LaVine played in his first game of the season on Saturday and hit three of four three-point baskets while scoring 14 points in 19 minutes played. LaVine described how he felt physically and about the team’s recent run.

“I thought I did pretty good. I was tired as hell at first. But, we got the win,” LaVine said. “We’re going to keep this thing going.”

The team went into this season having parted ways with their franchise player, Jimmy Butler, in a trade that was derided by many for being lopsided. The trade netted the Bulls LaVine, point guard Kris Dunn and the sixth pick in the 2017 draft in exchange for Butler and the number 16 pick. The trade also allowed Butler to be reunited with coach Tom Thibodeau in Minnesota. For the Bulls, Dunn has greatly improved from the poor play of his rookie season in Minnesota. In addition, the Bulls selected Lauri Markkanen, whom has already displayed some serious talent and potential. Now with LaVine in the lineup, the Bulls can see the total value of the trade on the court.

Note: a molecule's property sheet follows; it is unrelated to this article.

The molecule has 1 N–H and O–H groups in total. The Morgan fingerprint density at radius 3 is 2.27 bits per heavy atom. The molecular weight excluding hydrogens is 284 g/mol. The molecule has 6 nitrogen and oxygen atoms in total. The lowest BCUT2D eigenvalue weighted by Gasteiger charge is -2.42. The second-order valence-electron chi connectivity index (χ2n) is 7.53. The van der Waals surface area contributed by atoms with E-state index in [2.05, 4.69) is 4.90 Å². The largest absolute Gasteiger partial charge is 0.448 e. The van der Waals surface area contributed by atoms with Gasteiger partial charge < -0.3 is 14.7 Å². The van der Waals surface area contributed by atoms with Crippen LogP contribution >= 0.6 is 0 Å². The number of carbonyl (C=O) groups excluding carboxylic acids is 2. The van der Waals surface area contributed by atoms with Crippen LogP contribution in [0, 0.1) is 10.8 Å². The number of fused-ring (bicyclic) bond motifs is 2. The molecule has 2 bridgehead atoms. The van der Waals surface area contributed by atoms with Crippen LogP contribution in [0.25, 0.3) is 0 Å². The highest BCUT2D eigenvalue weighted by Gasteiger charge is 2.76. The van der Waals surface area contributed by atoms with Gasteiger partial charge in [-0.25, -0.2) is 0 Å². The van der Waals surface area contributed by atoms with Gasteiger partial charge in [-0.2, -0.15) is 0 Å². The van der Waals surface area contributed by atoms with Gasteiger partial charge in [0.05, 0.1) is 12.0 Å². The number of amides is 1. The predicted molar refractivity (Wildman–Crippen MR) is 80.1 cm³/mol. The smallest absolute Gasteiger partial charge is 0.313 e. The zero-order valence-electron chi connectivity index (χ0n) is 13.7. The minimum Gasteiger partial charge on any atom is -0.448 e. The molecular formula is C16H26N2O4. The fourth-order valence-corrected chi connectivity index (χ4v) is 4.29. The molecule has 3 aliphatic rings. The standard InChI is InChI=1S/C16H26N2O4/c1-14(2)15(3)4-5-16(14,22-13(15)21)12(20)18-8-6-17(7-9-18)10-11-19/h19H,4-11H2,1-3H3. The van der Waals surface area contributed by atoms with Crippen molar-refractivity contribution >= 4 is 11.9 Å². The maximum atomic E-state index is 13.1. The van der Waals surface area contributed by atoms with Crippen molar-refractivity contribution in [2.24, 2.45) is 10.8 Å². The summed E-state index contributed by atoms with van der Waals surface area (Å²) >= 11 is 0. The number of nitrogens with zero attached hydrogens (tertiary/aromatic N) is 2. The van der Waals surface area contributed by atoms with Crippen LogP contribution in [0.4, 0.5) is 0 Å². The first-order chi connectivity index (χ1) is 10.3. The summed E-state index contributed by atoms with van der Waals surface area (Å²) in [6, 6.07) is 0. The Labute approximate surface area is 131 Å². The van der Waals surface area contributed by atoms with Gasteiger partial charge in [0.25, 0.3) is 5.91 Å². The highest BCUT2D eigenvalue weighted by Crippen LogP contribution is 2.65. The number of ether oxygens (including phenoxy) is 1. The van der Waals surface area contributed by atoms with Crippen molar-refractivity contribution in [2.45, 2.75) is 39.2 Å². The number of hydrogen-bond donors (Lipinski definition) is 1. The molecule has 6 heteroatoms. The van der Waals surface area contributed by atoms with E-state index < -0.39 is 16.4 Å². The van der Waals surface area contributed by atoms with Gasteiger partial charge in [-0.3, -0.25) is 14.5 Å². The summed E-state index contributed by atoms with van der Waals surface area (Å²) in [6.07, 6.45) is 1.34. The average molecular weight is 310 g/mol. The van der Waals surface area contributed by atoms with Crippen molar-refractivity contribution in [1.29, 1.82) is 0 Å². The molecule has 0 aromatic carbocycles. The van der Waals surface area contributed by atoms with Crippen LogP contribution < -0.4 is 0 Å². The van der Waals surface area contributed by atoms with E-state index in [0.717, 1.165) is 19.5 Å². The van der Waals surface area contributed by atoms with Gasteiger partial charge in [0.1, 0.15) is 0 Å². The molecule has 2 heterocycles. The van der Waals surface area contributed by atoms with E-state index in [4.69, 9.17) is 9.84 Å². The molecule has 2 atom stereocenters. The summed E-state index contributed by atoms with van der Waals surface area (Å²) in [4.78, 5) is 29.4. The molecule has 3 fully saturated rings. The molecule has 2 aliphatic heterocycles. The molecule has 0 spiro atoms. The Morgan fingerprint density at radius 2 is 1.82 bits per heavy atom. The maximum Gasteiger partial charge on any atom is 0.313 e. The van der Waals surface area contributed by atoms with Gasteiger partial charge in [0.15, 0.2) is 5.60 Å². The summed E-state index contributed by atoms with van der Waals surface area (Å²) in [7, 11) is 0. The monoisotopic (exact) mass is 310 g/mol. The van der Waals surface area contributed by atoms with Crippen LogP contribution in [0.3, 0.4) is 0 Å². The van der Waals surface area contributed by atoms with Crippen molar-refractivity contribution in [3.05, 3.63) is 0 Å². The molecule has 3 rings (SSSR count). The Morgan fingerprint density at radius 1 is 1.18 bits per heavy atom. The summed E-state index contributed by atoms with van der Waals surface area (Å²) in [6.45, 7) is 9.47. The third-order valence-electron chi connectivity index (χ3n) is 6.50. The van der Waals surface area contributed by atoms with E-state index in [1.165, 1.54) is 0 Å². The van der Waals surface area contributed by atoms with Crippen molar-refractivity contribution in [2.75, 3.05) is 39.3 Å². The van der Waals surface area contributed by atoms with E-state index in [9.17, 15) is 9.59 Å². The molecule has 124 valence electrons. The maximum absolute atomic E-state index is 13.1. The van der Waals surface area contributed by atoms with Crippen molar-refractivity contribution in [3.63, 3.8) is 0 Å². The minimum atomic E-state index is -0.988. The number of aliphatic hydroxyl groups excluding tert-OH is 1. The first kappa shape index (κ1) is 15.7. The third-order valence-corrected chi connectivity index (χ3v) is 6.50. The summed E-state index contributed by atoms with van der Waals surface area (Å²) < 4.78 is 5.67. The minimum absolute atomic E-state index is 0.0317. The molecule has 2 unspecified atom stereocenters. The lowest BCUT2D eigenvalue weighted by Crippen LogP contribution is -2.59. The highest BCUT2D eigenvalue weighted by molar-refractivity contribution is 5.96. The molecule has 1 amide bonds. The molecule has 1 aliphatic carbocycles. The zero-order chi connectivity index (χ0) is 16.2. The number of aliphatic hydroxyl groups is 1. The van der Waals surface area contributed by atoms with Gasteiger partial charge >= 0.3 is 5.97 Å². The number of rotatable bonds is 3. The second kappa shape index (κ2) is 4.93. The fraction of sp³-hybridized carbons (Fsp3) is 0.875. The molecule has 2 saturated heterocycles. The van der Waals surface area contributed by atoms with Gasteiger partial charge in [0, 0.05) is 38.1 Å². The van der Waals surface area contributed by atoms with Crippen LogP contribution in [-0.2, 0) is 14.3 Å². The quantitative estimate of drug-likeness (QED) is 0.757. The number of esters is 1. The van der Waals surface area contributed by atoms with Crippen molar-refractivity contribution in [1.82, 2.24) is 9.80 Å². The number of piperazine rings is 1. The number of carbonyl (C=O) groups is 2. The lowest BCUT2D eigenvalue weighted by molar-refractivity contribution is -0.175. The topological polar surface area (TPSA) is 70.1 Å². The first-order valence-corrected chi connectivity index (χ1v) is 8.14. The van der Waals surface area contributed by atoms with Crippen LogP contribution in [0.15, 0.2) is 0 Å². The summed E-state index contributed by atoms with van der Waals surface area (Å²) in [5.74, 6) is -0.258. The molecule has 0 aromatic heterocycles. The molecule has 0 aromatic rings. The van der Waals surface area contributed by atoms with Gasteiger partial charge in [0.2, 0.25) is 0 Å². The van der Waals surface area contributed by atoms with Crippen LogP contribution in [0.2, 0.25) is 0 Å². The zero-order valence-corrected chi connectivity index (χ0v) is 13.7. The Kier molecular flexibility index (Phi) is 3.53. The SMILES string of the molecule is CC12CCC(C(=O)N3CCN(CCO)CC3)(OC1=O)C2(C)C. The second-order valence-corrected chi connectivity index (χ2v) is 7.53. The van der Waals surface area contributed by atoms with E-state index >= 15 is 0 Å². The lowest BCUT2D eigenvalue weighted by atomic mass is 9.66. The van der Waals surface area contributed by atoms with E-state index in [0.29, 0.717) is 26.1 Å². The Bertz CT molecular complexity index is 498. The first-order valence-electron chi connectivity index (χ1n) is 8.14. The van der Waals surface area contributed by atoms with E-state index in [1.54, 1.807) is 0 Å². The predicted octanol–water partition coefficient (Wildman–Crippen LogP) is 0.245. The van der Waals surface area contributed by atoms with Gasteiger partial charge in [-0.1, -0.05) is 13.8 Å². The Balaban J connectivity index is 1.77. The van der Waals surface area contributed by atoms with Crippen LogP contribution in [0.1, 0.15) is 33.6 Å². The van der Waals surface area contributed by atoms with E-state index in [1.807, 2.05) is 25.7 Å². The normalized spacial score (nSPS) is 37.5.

So, where do the Bulls now stand? According to FiveThirtyEight, as of January 14, the Bulls are projected as having a three percent chance of making the playoffs with a projected record of 32-50. This is a jump from less than one percent (essentially zero percent) back on December 11, 2017. Still, three percent is not the most reassuring projection.

In addition, the recent shift to winning basketball also puts Chicago’s 2018 draft pick in a more precarious position. On December 6, 2017, the Bulls were 3-20 and were on pace to have one of the worst records in the league, if not the worst. Now every win moves the pick further away from a likely top three or even a potential number one pick and moves it closer to a top-10 selection or even middle of the first-round pick.